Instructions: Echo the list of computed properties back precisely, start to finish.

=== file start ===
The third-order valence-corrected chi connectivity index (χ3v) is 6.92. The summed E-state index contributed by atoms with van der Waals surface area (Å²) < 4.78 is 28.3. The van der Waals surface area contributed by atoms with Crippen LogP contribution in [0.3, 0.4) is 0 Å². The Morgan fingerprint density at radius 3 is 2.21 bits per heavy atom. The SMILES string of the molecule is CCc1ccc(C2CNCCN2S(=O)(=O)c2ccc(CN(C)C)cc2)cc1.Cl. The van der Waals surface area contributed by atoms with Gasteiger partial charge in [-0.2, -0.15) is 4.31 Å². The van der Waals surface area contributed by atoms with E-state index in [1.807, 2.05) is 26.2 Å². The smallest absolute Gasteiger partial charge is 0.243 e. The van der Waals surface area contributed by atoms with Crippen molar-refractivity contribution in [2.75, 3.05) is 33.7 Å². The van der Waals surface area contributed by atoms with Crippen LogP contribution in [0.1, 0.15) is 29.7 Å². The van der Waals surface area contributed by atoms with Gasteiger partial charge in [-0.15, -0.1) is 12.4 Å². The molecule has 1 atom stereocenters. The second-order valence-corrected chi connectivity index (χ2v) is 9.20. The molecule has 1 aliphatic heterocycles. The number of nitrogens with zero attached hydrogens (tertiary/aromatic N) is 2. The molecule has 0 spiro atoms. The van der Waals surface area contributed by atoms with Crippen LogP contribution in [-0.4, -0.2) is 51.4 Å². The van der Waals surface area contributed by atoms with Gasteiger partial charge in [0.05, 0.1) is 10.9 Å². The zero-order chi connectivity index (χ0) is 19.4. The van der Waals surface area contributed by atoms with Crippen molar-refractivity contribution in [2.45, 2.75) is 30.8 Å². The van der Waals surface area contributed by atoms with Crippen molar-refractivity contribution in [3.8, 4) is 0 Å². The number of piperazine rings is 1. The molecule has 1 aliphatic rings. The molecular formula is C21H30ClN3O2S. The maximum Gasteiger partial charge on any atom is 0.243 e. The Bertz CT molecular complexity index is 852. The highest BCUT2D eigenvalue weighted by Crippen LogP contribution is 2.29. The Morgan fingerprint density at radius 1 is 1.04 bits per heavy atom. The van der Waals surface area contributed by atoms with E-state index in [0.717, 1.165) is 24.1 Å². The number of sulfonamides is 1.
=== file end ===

The third-order valence-corrected chi connectivity index (χ3v) is 6.92. The summed E-state index contributed by atoms with van der Waals surface area (Å²) < 4.78 is 28.3. The van der Waals surface area contributed by atoms with Crippen LogP contribution in [0.3, 0.4) is 0 Å². The Morgan fingerprint density at radius 3 is 2.21 bits per heavy atom. The SMILES string of the molecule is CCc1ccc(C2CNCCN2S(=O)(=O)c2ccc(CN(C)C)cc2)cc1.Cl. The van der Waals surface area contributed by atoms with Gasteiger partial charge in [-0.2, -0.15) is 4.31 Å². The van der Waals surface area contributed by atoms with E-state index in [1.807, 2.05) is 26.2 Å². The smallest absolute Gasteiger partial charge is 0.243 e. The van der Waals surface area contributed by atoms with Crippen molar-refractivity contribution in [2.75, 3.05) is 33.7 Å². The van der Waals surface area contributed by atoms with Crippen LogP contribution in [0.1, 0.15) is 29.7 Å². The van der Waals surface area contributed by atoms with Gasteiger partial charge in [-0.15, -0.1) is 12.4 Å². The molecule has 1 atom stereocenters. The second-order valence-corrected chi connectivity index (χ2v) is 9.20. The molecule has 1 aliphatic heterocycles. The number of nitrogens with zero attached hydrogens (tertiary/aromatic N) is 2. The molecule has 0 spiro atoms. The van der Waals surface area contributed by atoms with Crippen LogP contribution in [-0.4, -0.2) is 51.4 Å². The van der Waals surface area contributed by atoms with Gasteiger partial charge in [0.05, 0.1) is 10.9 Å². The zero-order chi connectivity index (χ0) is 19.4. The van der Waals surface area contributed by atoms with Crippen molar-refractivity contribution in [2.45, 2.75) is 30.8 Å². The van der Waals surface area contributed by atoms with Crippen molar-refractivity contribution in [3.8, 4) is 0 Å². The number of piperazine rings is 1. The molecule has 1 aliphatic rings. The molecular formula is C21H30ClN3O2S. The maximum Gasteiger partial charge on any atom is 0.243 e. The Bertz CT molecular complexity index is 852. The highest BCUT2D eigenvalue weighted by Crippen LogP contribution is 2.29. The Morgan fingerprint density at radius 1 is 1.04 bits per heavy atom. The van der Waals surface area contributed by atoms with E-state index in [0.717, 1.165) is 24.1 Å². The number of sulfonamides is 1.